January 24, 2019
All eyes have been on Amazon as they’ve journeyed in a very public way for HQ2. The decision has been made. (congratulations, New York and Arlington!). Now, it’s worth assessing what commercial real estate investors and economic development offices can learn from the HQ2 Sweepstakes.
First and foremost, it’s important to keep in mind what skillset and type of employees Amazon is looking to hire for its 50,000+ jobs. The company needs innovative, tech-skilled workers who can help the company continue to grow. With this baseline understanding of business needs, it becomes clear that it is a niche search. Not every market can step up to bat (though pretty much every market tried!).
Lesson #1 – Understand your audience and target your efforts with incentives.
In looking at the allure of a city, it’s no surprise that tax incentives can be very appealing in drawing a big player like Amazon to a city. The return on any tax incentives will likewise be impactful in the form of a stronger local economy, which is why so many cities competed for the opportunity. Maximizing incentives and targeting them at key players is a good way to lure tech or any other niche industry to your city. The key is knowing your audience to maximize your chances for success.
Lesson #2 – Quality of life cannot be undervalued.
A city’s infrastructure, transit system, housing developments, and more all play a key role in wooing businesses to an area. Specifically, because these factors impact a person’s quality of life. The type of employees Amazon wants require good physical and technical connectivity, a diverse community, and access to a strong research university. How well does your city compete on these measures, and what steps can you take to improve the quality of life for your residents? The return may be more impactful than you think.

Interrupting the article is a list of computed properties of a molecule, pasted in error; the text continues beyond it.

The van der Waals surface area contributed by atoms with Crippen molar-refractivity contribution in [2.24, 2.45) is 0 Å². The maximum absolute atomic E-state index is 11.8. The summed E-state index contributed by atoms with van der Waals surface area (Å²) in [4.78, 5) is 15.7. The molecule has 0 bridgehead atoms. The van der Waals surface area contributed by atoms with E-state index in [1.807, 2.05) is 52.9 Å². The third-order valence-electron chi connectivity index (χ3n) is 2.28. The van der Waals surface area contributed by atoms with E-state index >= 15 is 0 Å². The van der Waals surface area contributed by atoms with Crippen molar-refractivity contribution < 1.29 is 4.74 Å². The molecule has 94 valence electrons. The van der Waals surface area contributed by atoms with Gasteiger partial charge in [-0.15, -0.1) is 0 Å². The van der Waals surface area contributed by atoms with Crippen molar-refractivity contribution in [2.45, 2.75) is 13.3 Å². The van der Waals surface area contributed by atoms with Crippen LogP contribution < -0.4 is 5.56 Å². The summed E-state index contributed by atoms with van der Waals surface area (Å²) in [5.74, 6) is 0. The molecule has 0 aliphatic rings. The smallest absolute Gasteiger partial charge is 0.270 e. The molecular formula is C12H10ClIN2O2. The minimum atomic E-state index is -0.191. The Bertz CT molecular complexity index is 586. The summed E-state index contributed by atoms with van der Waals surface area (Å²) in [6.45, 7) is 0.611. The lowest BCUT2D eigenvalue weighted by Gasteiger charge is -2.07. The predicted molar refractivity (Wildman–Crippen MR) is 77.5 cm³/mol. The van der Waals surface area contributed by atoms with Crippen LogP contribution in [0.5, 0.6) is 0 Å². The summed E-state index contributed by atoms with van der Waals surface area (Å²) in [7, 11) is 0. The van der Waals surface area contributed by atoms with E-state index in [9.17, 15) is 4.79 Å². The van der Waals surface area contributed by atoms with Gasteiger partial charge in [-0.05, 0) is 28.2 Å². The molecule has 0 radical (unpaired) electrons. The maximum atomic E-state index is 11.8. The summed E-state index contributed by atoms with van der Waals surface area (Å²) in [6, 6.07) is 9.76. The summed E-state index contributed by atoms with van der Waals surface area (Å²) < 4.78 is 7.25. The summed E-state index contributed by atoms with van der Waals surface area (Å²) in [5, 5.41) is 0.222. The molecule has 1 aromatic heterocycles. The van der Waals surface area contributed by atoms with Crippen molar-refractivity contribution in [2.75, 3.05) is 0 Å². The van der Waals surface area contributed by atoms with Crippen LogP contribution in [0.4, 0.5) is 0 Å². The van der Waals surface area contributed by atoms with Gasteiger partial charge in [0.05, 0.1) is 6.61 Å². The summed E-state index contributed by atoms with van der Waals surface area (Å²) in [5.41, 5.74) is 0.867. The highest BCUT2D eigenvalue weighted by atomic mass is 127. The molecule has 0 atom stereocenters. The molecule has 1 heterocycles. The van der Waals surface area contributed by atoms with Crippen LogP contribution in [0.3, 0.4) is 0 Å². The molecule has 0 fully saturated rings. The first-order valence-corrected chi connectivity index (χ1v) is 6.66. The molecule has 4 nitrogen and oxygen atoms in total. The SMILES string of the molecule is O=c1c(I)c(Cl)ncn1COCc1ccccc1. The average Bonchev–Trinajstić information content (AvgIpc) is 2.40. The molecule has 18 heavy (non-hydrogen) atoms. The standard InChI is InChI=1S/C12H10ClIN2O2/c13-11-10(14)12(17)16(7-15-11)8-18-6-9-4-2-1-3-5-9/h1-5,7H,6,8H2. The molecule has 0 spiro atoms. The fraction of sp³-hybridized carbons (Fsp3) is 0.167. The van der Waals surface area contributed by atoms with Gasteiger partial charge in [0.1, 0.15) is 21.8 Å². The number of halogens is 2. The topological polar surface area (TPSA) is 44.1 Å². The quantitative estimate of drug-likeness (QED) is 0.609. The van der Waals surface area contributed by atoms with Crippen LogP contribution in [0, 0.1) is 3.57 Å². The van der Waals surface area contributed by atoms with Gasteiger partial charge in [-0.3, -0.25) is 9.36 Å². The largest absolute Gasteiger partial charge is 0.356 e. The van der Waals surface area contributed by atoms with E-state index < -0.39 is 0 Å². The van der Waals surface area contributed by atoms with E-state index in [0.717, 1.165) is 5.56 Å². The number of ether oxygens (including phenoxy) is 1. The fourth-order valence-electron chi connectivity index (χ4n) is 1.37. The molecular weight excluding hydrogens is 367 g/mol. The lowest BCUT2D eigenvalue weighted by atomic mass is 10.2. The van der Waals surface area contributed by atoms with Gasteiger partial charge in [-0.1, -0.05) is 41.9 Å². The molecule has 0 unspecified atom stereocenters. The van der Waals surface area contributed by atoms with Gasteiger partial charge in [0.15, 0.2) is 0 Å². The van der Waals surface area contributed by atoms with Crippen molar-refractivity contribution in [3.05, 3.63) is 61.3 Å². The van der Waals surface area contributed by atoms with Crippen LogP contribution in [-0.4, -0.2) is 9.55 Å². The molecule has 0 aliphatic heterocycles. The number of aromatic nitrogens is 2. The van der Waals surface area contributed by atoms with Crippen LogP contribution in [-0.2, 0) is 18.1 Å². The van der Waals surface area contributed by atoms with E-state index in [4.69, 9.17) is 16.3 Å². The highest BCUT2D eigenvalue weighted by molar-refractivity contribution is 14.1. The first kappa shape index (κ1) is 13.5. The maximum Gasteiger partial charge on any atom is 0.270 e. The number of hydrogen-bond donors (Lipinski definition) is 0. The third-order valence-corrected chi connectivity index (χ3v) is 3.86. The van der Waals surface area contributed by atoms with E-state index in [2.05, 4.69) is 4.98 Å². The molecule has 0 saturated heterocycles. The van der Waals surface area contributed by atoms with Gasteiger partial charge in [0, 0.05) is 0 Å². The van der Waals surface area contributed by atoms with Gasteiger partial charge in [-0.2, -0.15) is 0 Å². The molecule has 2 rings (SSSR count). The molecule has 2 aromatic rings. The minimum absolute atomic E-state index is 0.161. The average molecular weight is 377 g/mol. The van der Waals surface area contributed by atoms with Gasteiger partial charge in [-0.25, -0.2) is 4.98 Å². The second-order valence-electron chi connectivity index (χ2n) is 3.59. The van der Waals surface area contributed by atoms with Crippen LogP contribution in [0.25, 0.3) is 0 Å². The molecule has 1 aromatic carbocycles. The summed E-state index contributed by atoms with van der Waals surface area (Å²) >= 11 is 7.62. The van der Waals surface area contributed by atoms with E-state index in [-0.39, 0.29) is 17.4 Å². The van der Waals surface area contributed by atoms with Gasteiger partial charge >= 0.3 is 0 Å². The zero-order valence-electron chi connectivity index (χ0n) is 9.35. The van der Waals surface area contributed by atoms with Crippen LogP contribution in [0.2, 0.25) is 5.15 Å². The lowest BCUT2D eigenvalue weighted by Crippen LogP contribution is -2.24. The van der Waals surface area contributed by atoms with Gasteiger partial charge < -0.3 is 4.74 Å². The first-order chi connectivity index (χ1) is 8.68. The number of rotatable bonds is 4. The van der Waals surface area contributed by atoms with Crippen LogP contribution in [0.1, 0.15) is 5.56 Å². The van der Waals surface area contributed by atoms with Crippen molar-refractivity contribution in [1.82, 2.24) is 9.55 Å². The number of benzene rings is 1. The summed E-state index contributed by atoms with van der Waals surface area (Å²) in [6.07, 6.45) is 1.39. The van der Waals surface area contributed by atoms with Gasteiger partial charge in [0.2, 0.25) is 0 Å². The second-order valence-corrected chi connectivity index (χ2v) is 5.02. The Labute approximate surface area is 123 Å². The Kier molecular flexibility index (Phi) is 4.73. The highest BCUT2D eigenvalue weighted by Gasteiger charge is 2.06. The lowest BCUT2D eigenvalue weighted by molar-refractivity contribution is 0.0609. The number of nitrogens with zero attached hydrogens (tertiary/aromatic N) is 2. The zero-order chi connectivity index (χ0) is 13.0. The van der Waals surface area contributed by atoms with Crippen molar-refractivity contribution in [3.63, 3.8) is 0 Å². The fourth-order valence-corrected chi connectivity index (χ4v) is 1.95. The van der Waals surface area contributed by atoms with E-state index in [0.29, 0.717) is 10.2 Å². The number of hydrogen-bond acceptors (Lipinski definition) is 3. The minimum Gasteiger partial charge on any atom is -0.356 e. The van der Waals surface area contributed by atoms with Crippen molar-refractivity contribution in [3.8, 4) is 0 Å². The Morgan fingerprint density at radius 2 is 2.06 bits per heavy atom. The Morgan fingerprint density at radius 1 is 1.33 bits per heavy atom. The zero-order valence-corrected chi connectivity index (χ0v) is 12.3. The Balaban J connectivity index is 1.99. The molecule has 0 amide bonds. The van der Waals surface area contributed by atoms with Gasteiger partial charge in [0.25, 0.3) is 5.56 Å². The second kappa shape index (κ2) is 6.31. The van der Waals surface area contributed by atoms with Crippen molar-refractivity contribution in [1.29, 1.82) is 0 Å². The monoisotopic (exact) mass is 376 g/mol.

Lesson #3 – Losing the bid can be a good thing.
Though all of these seem like positives to a community, it’s important to consider the down-sides. Amazon has the pockets to pay for the right talent pool. This means existing companies in a city may (and likely will) suffer. In the employment ecosystem, there are big fish and small fish. The right balance needs to be struck in order maintain a sustainable working environment for a community.
The competition is fierce in attracting big-name businesses to an area. Commercial real estate investors and economic development agencies need to be attentive and savvy to the needs of potential companies and their communities. They must be willing to play the game but also understand the potential draw-backs that may come from winning.
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